Raiders of the Lost Archive: SaaS, Disaster Recovery

Backup, archival, recovery, and redundant operations for business continuity are key success factors for industrial strength IT. But how do the rules of the game change with multi-tenant SaaS applications?

The starting point for SaaS applications: everything related to the apps is in the cloud, so data maintenance, redundancy, and recovery is the responsibility of the SaaS vendor. But the reality is more complex, so interesting subtleties have developed in the largest SaaS deployments. While this article is focused on Salesforce.com's applications, the lessons learned can be applied to nearly any SaaS vendor.

The Database Basics Let's start with the basics: the database underlying the application. For service continuity, nearly any SaaS vendor must have clustering or replication strategies for the customer data. Salesforce.com has a continuous replication of user data and a significant amount of redundancy in their data centers. As they have a clustered multi-tenant architecture, the backup and redundancy services are pretty sophisticated-and they have a lot of work to do. A main production cluster may have to handle 10,000 customers and the transactions of 100,000 users, and SFDC has an excellent record of uptime.

While data backup is included for free in SaaS applications, data recovery is free only if it's needed to recover from a vendor's error. If a customer needs to recover data to some historical point in time because of a user error, getting this data out is a chargeable extra. Given the number of simultaneous backup threads in flight at all times, you can imagine the complexity of unraveling the historical state of just your records from three weeks ago.

So the first lesson learned is, do a regular backup of your own data. If your SaaS vendor has an automatic export or archive function that pushes the data to local file storage, use it. If not, use a high-speed data loader. For a CRM system, a complete weekly snapshot taken early Saturday morning (US timezone) works best, and we typically recommend keeping 6 months worth of backup files. Don't forget to develop a strategy to back up attached files (as well as the pointers to them in the object model).

The Plot Complication But it's not quite that simple, because there is inevitably data that you'll need which is omitted from the standard export tool. You'll really want every scintilla of data from every table, including administrative logs. For example, a client of ours is dealing with the discovery phase of a lawsuit from a disgruntled employee, and they need to show that the employee was not logging into the system as often as they were supposed to do. Two years ago. The cost of recovering that data from the SaaS vendor involves fees that would make even lawyers blush.

Further, the SaaS backup systems will not do a snapshot of the system's object model, metadata, customizations, report definitions, or your code. These don't need to be backed up every week, but it doesn't hurt for configuration control purposes. Backing up these data may involve some outboard utilities to extract data through the application's APIs, but these utilities are usually open source and without charge.

Go Into the Archives The next thing to consider is archival: removing inactive or obsolete records from the online system. This may be required because of your company's information retention policy, performance issues (particularly with big reports), or a desire to reduce storage charges. I have yet to find a situation where data that's been untouched for 7 years needs to stay in a CRM system, and in certain businesses data that's more than 2 years old may never need to be seen again.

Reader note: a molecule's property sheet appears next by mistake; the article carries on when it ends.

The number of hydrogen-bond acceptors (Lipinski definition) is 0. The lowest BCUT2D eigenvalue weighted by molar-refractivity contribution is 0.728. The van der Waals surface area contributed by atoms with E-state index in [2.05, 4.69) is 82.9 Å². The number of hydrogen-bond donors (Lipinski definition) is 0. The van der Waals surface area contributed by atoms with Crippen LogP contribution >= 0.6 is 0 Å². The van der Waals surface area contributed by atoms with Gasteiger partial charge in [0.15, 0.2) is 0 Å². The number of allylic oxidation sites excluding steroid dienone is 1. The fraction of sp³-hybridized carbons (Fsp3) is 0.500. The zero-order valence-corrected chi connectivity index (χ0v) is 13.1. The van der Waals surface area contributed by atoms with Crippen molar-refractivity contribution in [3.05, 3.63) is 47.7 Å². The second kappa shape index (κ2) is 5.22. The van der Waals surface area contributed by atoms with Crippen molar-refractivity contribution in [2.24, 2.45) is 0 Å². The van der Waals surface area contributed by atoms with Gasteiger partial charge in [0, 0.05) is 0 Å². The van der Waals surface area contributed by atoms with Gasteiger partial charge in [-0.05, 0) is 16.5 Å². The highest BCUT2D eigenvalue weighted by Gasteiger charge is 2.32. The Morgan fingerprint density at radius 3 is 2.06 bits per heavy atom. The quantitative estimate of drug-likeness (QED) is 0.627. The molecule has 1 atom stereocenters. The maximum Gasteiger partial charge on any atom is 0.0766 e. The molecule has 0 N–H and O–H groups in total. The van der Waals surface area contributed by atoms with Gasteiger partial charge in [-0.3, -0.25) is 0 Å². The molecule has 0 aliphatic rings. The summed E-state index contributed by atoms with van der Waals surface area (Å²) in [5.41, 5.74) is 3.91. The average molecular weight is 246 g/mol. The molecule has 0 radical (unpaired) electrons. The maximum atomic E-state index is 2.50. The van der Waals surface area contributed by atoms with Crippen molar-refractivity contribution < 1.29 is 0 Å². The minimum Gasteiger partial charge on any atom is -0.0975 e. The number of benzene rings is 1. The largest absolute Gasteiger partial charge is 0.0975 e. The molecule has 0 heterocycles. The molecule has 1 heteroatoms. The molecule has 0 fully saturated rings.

But CRM data is never a simple database, and removing records from the system can have complex repercussions. Depending on the vendor, CRM databases comprise between 10 and 200 tables, and user-level objects may create some really amusing pointer chains across tables. For this reason, some CRM objects can never be removed from a system. We further recommend that the Account and Opportunity objects never be removed, as they are at the center of a large number of pointers.

The easiest things to archive and remove from the system are objects at the leaf nodes of the pointer tree. For example, archiving old attached documents, emails, notes, and leads is fairly straightforward. However, the whole point of making an archive is to be able to get to the data if needed so make sure that each archive includes a "readme" file that includes the checklist of how the archive was made. Six months down the road, no one will remember how to unpack or interpret the data in the archive.

For objects that are more central to the CRM system, creating an archive can be quite complex. Properly archiving "Contacts" in Salesforce.com, for example, involves 10 extracts and a sequence of deletion passes that must be done in order.

The alternative? In many cases, it's easier to hide unwanted data than to actually remove it from the system. Hiding the data typically involves setting special record type values to indicate inactive data. The key to this strategy is making sure that all views, reports, workflows, trigger thresholds, and external interfaces are modified to exclude the marked records. This may sound complicated, but with proper configuration management this approach can be more straightforward than archiving the most deeply embedded of CRM data.

David Taber is the author of the new Prentice Hall book, " Salesforce.com Secrets of Success" and is the CEO of SalesLogistix, a certified Salesforce.com consultancy focused on business process improvement through use of CRM systems. SalesLogistix clients are in North America, Europe, Israel, and India, and David has over 25 years experience in high tech, including 10 years at the VP level or above.

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